Homeless Counts for What?: By Scott Neufeld

 

Every year since 2010 the City of Vancouver has counted its homeless residents. Around four hundred volunteers are recruited, trained, and sent out to lie in wait at Vancouver shelters or hit the streets to follow predetermined routes in search of their homeless quarry. Volunteers are provided with ‘homeless maps’ marked with red stars that indicate places like parking garages or drop-in centres where homeless folks are known to sleep or hang out. Homeless counters flag these individuals down (or in some cases wake them up) to offer them a cigarette before asking them a bunch of personal questions, including “How do you make your money?” and “Why did you not sleep in a shelter last night?”

The 2015 homeless count took place in the 24-hour period of March 24. 1,746 homeless persons were counted: 488 on the street and 1,258 in shelters. Behind these numbers lies a process that needs to be questioned.

Who counts as homeless?

Most homeless counts use a definition like the one from the 2015 count: someone is considered homeless if “they did not have a place of their own where they could expect to stay for more than 30 days and if they did not pay rent”. Strangely, by this definition, a forty-year-old man living in a friend’s basement and not paying rent is considered homeless, while an Indigenous woman sleeping in a tent in Oppenheimer park but storing her stuff in the roach-infested SRO room she pays rent for is NOT considered homeless. This definition has nothing to do with “home” and instead has everything to do with participation in the rental economy.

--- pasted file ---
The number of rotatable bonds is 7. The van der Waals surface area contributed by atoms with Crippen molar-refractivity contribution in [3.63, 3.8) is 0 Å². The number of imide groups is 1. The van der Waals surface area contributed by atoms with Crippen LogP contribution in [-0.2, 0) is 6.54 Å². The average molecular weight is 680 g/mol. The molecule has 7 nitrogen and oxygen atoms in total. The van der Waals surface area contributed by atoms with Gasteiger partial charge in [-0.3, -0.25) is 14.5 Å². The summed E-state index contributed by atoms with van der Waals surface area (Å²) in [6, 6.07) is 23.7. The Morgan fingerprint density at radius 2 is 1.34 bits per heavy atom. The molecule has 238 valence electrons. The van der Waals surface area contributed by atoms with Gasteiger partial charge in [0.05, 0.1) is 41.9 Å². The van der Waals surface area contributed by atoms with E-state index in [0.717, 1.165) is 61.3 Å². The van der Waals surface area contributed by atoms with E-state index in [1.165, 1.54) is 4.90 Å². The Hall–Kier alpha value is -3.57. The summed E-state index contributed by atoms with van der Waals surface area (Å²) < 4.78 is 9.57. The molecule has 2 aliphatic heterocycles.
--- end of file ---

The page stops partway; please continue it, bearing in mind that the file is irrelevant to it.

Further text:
Why does Vancouver count the homeless?

The 2015 homeless count report itself says its goal is to provide an updated number of those who are homeless in Vancouver and “better understand the characteristics of this population”. The rationale is that if we can understand who the homeless “are” we can understand how to help them stop being homeless. The homeless count can be seen as a tool of social control, a way of understanding the characteristics of a “deviant” population so that they can be better managed. Those who don’t pay rent for a place of their own are not participating in the market system and therefore represent a break from the social order. It is in the interests of the city, local businesses and property owners, who don’t like seeing homeless folks around their neighborhoods, to shuffle them off the streets into temporary shelters.

Gregor Robertson campaigned in his first election running for mayor on the promise of “ending homelessness by 2015”. However, that slogan soon changed to “ending street homelessness” and the focus shifted to finding ways of getting visible homeless individuals off the streets and into temporary shelters. Rather than helping end homelessness, which would require reducing poverty and intervening in Vancouver’s housing market, homeless counts simply help cities manage the social threat created by homelessness.

What does the homeless count say?

Aside from the “numbers” of sheltered and unsheltered homeless, the homeless count also presents a descriptive profile of the homeless population in Vancouver. The City’s 2015 count used almost the same survey as the (federally funded) 2014 Metro Vancouver regional homeless count but with one key omission: the question that asked “What do you think is keeping you from finding a place of your own?” In 2014, the two most common responses were “low income” and “high rents”. This response clearly shows how homelessness is a systemic issue that needs to be addressed with structural changes that can reduce poverty and increase affordable housing. It is striking that the 2015 homeless count was distinctly uninterested in asking this question.

Activists use the homeless count to press for action on homelessness in Vancouver. City politicians use the homeless count to congratulate themselves for action on homelessness. But the count itself needs to be questioned. Is it a tool for ending homelessness in Vancouver? Or is it merely a tool for managing the homeless, while the injustices that perpetuate homelessness in Vancouver remain unchanged?

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